The most difficult aspect of this story is the violence. Nat Turner is regarded as a hero, and rightly so. He fought against an unjust and violent system, a system that murdered many Africans, including many in Turner's own family. Despite this, however, one should always ask about the proper response to such violence. Turner's own response directly caused the death of many whites, slaveholders and their families. Many of these people were probably murderers and rapists, but were there any that we might consider "innocent"? Children too young to understand the unfeeling economic system that fed them? Even those who were guilty of horrendous crimes, did they deserve death? The desperate mother of this issue and Toni Morrison's Sethe, they also responded to the violence of slavery with violence of their own; were they justified? And when the end result of Turner's rebellion was primarily more death and suffering for enslaved blacks, can it be said that he made the right decision?

The African slave trade was one of the worst, if not the worst, crimes against humanity in recorded history, and justice always has the recourse to violence. But this is not the story of a grand movement of humans against evil. This is a story about individuals pushed to the brink of their humanity and must respond in kind. Perhaps Turner had no choice but to fight back, and in any case, he should be honored for his fight, as Baker seems set to do in this series. But maybe the important questions to be asked about this man and this moment in history are how such violence, on all sides, comes about, and how it can be avoided in the future.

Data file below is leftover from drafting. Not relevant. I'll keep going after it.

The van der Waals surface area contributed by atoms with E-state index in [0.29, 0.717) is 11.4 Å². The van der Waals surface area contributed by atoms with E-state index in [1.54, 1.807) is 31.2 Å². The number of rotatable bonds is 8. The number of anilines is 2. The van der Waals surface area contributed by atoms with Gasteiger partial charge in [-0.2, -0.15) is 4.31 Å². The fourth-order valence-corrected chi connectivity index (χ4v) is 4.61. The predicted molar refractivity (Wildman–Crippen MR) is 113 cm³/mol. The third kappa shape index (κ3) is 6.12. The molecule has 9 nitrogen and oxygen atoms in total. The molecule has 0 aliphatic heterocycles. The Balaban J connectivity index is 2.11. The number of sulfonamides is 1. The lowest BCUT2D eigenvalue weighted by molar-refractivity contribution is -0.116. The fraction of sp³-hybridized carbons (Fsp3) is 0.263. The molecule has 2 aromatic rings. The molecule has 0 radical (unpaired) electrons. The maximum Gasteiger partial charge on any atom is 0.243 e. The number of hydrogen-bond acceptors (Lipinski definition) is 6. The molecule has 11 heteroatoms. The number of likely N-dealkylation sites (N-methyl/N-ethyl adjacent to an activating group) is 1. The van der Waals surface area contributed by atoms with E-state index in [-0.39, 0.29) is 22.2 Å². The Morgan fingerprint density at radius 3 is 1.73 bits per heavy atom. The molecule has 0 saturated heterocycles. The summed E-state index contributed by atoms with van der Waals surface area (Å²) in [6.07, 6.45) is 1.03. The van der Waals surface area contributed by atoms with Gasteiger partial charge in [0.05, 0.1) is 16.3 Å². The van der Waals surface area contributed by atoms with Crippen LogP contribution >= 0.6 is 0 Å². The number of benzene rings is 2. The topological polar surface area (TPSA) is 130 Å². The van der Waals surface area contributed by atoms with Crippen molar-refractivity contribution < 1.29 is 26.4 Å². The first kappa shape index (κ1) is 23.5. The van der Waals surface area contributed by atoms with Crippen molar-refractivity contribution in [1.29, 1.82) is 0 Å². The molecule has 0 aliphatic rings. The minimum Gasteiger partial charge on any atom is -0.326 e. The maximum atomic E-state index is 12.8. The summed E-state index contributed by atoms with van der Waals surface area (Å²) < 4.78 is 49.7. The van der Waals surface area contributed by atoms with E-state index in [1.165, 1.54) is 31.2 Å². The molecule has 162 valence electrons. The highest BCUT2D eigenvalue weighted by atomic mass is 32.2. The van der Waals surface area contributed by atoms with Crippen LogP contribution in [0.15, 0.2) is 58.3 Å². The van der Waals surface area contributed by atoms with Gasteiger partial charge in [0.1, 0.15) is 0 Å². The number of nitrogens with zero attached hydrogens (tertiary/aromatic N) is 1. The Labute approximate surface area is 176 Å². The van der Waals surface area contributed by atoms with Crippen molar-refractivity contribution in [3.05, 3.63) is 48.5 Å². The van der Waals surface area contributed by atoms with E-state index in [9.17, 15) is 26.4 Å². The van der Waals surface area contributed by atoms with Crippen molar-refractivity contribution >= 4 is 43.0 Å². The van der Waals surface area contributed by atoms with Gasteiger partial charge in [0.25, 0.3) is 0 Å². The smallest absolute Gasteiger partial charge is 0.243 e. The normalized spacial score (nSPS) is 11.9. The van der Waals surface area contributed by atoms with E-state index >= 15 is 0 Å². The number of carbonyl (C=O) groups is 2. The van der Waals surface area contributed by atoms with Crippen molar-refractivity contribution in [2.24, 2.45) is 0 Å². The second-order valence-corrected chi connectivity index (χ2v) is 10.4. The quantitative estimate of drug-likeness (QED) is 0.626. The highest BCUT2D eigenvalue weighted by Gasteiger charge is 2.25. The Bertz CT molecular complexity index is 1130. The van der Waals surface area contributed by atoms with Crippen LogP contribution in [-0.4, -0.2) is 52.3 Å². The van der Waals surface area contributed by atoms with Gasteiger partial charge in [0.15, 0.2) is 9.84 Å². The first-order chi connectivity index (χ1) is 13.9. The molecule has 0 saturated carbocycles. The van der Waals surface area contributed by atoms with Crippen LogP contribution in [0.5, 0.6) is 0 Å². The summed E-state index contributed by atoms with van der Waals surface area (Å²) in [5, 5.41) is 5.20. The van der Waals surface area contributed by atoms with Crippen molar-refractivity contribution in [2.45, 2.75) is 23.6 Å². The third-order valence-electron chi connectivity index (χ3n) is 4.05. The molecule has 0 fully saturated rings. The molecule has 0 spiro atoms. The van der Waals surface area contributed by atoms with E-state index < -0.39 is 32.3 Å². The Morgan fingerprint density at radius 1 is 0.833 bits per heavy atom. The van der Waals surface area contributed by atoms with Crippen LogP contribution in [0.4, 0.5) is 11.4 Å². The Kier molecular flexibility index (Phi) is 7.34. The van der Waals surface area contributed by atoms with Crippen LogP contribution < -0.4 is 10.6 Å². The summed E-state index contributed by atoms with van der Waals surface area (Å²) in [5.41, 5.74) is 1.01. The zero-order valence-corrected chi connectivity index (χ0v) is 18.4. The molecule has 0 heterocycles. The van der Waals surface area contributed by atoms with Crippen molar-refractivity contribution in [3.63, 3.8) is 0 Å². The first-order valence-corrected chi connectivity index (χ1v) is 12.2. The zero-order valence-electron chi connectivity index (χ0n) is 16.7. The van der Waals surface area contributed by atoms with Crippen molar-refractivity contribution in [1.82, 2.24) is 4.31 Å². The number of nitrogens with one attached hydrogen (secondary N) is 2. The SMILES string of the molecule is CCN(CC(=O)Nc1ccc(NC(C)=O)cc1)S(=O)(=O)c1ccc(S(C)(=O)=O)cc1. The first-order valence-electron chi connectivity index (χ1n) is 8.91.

Please Donate to Help Save PopMatters

PopMatters have been informed by our current technology and hosting provider that we have less than a month, until November 6, to move PopMatters off their service or we will be shut down. We are moving to WordPress and a new host, but we really need your help to save the site.


Music

Books

Film

Recent
Music

Laura Veirs Talks to Herself on 'My Echo'

The thematic connections between these 10 Laura Veirs songs and our current situation are somewhat coincidental, or maybe just the result of kismet or karmic or something in the zeitgeist.

Film

15 Classic Horror Films That Just Won't Die

Those lucky enough to be warped by these 15 classic horror films, now available on Blu-ray from The Criterion Collection and Kino Lorber, never got over them.

Music

Sixteen Years Later Wayne Payne Follows Up His Debut

Waylon Payne details a journey from addiction to redemption on Blue Eyes, The Harlot, The Queer, The Pusher & Me, his first album since his 2004 debut.

Music

Every Song on the Phoenix Foundation's 'Friend Ship' Is a Stand-Out

Friend Ship is the Phoenix Foundation's most personal work and also their most engaging since their 2010 classic, Buffalo.

Music

Kevin Morby Gets Back to Basics on 'Sundowner'

On Sundowner, Kevin Morby sings of valleys, broken stars, pale nights, and the midwestern American sun. Most of the time, he's alone with his guitar and a haunting mellotron.

Music

Lydia Loveless Creates Her Most Personal Album with 'Daughter'

Given the turmoil of the era, you might expect Lydia Loveless to lean into the anger, amplifying the electric guitar side of her cowpunk. Instead, she created a personal record with a full range of moods, still full of her typical wit.